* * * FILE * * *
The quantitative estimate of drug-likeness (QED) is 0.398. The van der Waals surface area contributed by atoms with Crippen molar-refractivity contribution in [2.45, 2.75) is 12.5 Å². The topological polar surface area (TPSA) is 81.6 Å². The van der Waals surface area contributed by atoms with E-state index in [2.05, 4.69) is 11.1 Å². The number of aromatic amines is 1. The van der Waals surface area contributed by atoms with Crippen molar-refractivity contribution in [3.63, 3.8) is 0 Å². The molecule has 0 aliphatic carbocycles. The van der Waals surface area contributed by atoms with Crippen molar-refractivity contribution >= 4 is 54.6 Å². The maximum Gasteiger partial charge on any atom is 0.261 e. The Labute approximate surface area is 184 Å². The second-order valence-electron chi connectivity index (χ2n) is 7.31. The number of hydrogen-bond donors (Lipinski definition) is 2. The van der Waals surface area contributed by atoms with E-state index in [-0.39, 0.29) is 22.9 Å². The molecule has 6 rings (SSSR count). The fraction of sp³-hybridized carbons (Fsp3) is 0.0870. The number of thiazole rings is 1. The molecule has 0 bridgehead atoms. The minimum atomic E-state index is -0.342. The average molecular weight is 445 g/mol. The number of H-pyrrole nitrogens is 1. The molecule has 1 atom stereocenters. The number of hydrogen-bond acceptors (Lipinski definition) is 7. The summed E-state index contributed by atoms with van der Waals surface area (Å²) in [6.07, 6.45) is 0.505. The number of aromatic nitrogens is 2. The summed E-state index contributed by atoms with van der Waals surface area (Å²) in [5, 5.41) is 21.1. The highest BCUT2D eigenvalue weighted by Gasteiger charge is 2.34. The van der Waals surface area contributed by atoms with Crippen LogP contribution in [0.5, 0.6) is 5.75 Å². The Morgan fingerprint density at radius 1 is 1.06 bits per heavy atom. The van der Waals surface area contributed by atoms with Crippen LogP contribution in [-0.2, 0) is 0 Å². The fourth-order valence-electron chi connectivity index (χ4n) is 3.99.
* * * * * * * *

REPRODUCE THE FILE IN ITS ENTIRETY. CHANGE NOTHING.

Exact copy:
The quantitative estimate of drug-likeness (QED) is 0.398. The van der Waals surface area contributed by atoms with Crippen molar-refractivity contribution in [2.45, 2.75) is 12.5 Å². The topological polar surface area (TPSA) is 81.6 Å². The van der Waals surface area contributed by atoms with E-state index in [2.05, 4.69) is 11.1 Å². The number of aromatic amines is 1. The van der Waals surface area contributed by atoms with Crippen molar-refractivity contribution in [3.63, 3.8) is 0 Å². The molecule has 0 aliphatic carbocycles. The van der Waals surface area contributed by atoms with Crippen molar-refractivity contribution >= 4 is 54.6 Å². The maximum Gasteiger partial charge on any atom is 0.261 e. The Labute approximate surface area is 184 Å². The second-order valence-electron chi connectivity index (χ2n) is 7.31. The number of hydrogen-bond donors (Lipinski definition) is 2. The van der Waals surface area contributed by atoms with E-state index in [-0.39, 0.29) is 22.9 Å². The molecule has 6 rings (SSSR count). The fraction of sp³-hybridized carbons (Fsp3) is 0.0870. The number of thiazole rings is 1. The molecule has 0 bridgehead atoms. The minimum atomic E-state index is -0.342. The average molecular weight is 445 g/mol. The number of H-pyrrole nitrogens is 1. The molecule has 1 atom stereocenters. The number of hydrogen-bond acceptors (Lipinski definition) is 7. The summed E-state index contributed by atoms with van der Waals surface area (Å²) in [6.07, 6.45) is 0.505. The number of aromatic nitrogens is 2. The summed E-state index contributed by atoms with van der Waals surface area (Å²) in [5, 5.41) is 21.1. The highest BCUT2D eigenvalue weighted by Gasteiger charge is 2.34. The van der Waals surface area contributed by atoms with Crippen LogP contribution in [0.5, 0.6) is 5.75 Å². The Morgan fingerprint density at radius 1 is 1.06 bits per heavy atom. The van der Waals surface area contributed by atoms with Crippen LogP contribution in [-0.2, 0) is 0 Å². The fourth-order valence-electron chi connectivity index (χ4n) is 3.99.